Bill Gates and Mike Joy may have come from high-IQ backgrounds but they also got lucky. Bill Gates happened to go to probably the only high school in the world that had set up a timeshare computer for more modern (non-punchcard) programming, extremely rare for 1967. He was the only 13 year old in the world who had access to such a modern method of programming. He also lived within walking distance of a university where he could get free time programming (at 3am). As a result, he (and Paul Allen) had already put in 10,000 hours of programming before graduating high school.
Mike Joy also happened to enroll at Michigan the same year it started a computing center, which he stumbled into. As a result, he found something that had never piqued his interest before. He was able to get his 10,000 hours in pretty quickly.
You're born into a culture. Gladwell begins a discussion on feuds with a look at
chronicled feuds in Eastern Kentucky in the 1800s, and a modern
University of Michigan study that indicated Southerners are more likely
to react emotionally/violently to certain insults than Northerners even
today. While today's Southerners and Appalachians may not be directly
related to the Scotch-Irish culture of their forebears, that "culture of
honor" still persists in the South. This culture affects our attitudes toward work and success.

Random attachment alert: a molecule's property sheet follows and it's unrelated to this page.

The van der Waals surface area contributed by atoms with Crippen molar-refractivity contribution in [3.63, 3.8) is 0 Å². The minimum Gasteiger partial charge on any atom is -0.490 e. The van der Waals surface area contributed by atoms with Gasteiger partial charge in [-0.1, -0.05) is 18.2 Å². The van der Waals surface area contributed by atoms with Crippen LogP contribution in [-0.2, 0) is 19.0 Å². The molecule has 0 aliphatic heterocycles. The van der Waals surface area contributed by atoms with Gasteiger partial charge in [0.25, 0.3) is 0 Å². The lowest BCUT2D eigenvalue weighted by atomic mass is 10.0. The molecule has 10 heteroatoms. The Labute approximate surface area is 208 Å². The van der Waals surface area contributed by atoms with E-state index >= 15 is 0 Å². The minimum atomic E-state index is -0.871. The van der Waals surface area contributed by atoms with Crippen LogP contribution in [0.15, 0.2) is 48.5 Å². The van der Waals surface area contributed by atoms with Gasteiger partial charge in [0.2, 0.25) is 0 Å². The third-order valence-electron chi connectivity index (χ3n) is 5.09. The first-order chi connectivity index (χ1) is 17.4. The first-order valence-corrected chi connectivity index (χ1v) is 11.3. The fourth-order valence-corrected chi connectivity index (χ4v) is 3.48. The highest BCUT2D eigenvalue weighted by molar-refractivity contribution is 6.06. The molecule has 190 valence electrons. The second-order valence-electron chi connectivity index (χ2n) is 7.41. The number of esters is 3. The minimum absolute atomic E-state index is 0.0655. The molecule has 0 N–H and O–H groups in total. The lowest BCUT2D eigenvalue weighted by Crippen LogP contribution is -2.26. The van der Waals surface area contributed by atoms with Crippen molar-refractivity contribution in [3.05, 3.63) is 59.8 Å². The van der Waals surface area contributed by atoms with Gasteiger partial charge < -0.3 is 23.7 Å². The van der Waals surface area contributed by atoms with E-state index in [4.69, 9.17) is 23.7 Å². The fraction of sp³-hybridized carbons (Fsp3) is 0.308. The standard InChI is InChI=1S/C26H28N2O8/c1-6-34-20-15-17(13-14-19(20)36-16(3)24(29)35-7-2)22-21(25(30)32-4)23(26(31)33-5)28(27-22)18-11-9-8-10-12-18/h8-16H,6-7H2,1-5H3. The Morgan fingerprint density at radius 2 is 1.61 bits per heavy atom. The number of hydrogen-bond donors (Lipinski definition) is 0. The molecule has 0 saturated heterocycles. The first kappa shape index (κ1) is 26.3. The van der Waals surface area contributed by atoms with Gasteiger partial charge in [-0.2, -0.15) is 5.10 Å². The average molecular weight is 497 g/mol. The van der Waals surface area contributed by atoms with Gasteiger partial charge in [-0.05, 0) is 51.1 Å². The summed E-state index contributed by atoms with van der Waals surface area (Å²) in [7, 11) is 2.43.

Gladwell looks at culture as it relates to education. For example, why
does the U.S. have a long summer vacation, whereas Asians do not? Does
it matter? Yes, studies say. But why is the summer break the sacred
cow? It goes back to quasi-scientific studies a century ago that too
much school work drives young people insane (or other poor consequence).
Despite studies now showing otherwise, and that reading scores drop
during summer holidays (particularly the poor), the summer vacation
remains a sacred cow.
Gladwell maintains that Asian culture is built on the history of the rice patty, where hard work is the key and it's honored about all else. That is absent from Western thinking, and hence Asian kids do better in academic subjects. Likewise, the Asian language luckily uses shorter words for its numbers, so they take less time to think and say than in Romantic or Germanic-rooted languages. That speeds up mental calculations, giving Asians an advantage.
"Practical intelligence" which I would also call social IQ, or empathy.